Bringing in Summer

I speak about memory, but how cruel it is to be reminded of my mother in every season.  She's stitched herself into every element, it's hard to lose sight of her in my periphery.  Autumn trips in Greyhounds and train stations, holding hands and taking naps on our way to New York City.  I'd go for my birthdays--13, 15, 16.  In Winter, I'd lick the spoon she'd used to make icing for the gingerbread men.  One big, one small.  They'd hold hands, too.  April was the cruelest month, it's the month my mother was born.

But in the summer, I remember my mother most vividly.  She takes the whole summer off sometimes, to take care of us or of our dogs.  She raised chickens one summer.  She'd sit out at the pool for hours, she'd forget to eat sometimes.  She liked the sun and never had a wrinkle.  She doesn't burn that easy.  There's Shawnee in her, close in the roots.  You see it in the undertones, you see it in the cheeks.

My parents come to visit three days before their 25th anniversary.  A handful of days after the Fourth of July.  My mom said she cut her hair short for summer.  My dad said he worked sixteen hours in one day and drove home with his eyes shut.  On the day my mother got her hair cut and the day my father worked so many hours, I bought strawberries by the bag full at the stand on the road.  Plump, their juices broke in the bag.  They greeted me with memories of the macerated strawberries I'd pick out of the tupperware bowl with my fingers.  We'd have shortcake for dessert and ice cream by the pool. When my parents come out, I'll make them this sundae and see if they remember those days the way I do:  perfect, simple, and gone forever.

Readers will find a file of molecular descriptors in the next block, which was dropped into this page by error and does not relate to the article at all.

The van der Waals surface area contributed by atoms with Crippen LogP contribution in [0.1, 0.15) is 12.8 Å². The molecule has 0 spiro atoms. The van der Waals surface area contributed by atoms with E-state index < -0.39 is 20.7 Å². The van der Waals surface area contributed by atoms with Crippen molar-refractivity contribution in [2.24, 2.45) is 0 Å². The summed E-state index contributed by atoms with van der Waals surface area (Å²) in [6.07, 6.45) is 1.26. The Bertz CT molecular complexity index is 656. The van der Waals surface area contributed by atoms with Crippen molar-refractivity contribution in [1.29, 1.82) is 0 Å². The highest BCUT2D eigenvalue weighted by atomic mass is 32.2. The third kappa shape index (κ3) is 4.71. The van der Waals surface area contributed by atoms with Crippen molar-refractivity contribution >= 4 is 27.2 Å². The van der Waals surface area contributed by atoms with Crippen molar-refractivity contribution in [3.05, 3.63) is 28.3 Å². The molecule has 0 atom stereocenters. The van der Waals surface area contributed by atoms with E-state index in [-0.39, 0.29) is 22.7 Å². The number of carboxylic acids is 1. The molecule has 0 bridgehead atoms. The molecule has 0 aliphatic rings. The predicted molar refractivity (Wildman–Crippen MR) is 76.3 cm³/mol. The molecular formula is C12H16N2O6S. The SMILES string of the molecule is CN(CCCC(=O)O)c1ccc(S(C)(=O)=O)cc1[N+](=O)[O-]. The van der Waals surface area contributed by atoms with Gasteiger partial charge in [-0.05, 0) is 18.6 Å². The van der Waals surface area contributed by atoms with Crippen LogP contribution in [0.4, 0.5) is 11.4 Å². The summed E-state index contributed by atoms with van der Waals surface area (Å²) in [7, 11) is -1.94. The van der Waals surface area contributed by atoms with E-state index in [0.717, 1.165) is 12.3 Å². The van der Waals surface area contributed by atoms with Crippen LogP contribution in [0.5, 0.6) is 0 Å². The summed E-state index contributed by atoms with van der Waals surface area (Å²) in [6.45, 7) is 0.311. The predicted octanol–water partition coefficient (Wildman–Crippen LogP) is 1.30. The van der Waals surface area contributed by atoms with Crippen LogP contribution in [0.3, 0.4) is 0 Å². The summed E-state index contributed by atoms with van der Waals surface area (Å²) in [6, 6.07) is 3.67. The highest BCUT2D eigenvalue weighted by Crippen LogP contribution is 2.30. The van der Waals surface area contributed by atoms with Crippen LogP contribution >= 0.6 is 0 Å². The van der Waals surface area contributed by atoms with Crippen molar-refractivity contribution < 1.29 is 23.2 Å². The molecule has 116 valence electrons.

Balsamic-Pickled Strawberry Sundae

A complicated, interesting take on a childhood classic.  Have some fun with this picking brine, add flavored liquors, more peppercorns for some spice, or even some citrus peel or ginger.

For the pickled strawberries: one quart mason jar of pickled berries and brining liquor


  • 3/4 cup balsamic vinegar (I cannot stress enough how much a "good" balsamic makes a difference when its flavor is the key here)
  • 2/3 cup water
  • 1 cup sugar
  • 15-20 medium-sized strawberries (1.5 pints)
  • 1/2 tablespoon of freshly cracked peppercorns (black)
  • 2 teaspoons salt
  • 6-10 green cardamom pods, cracked
  • 2 sprigs mint, slightly muddled
  • 1 teaspoon cinnamon
  • pinch of cayenne pepper



  1. In a small saucepan, combine vinegar, water and sugar together.  Stir and allow to come to a boil and reduce by 1/4 to become slightly thickened (it won't be by much, but it will constitute better as a brining liquid this way).  Allow to cool
  2. While vinegar mixture is cooling, hull and slice strawberries lengthwise.  Add to a mason jar (Note: follow proper canning techniques, if desired, but I was using them the next day and did not). 
  3. Add remaining ingredients, use a long spoon to mix gently to ensure some incorporation. 
  4. Once vinegar mixture is cool to the touch, pour into mason jar.  Put lid on and refrigerate for at least 12 hours, preferably 36.

For the Ice Cream (this one is kind of a "cheat recipe", as I like to go towards technique and not convenience.  So, if you're up for it, make some Chantilly Meringuée as I did here)


  • 14 oz can sweetened condensed milk
  • 2 cups heavy whipping cream, chilled
  • 1 1/2 tablespoon vanilla
  • 1/2 teaspoon flaked sea salt
  • (Add anything else you want to it!  Crushed black peppercorns would be great!  Or swirl in some melted duck fat caramels for an even sweeter kick)






  1. In the bowl of a stand mixer fitted with a whisk attachment, whip heavy cream on high until stiff peaks form, 3-5 minutes
  2. In a separate large mixing bowl, whisk condensed milk, vanilla, and salt together
  3. Fold whipped cream into condensed milk mixture with a rubber spatula
  4. Pour into a loaf pan or other pan of your liking and freeze 6+ hours

Assemble by putting a few pickled strawberries on a scoop of ice cream, add a sprig of mint.  What might be interesting would be taking some of the brining liquor and concentrating it into a syrup by boiling it down.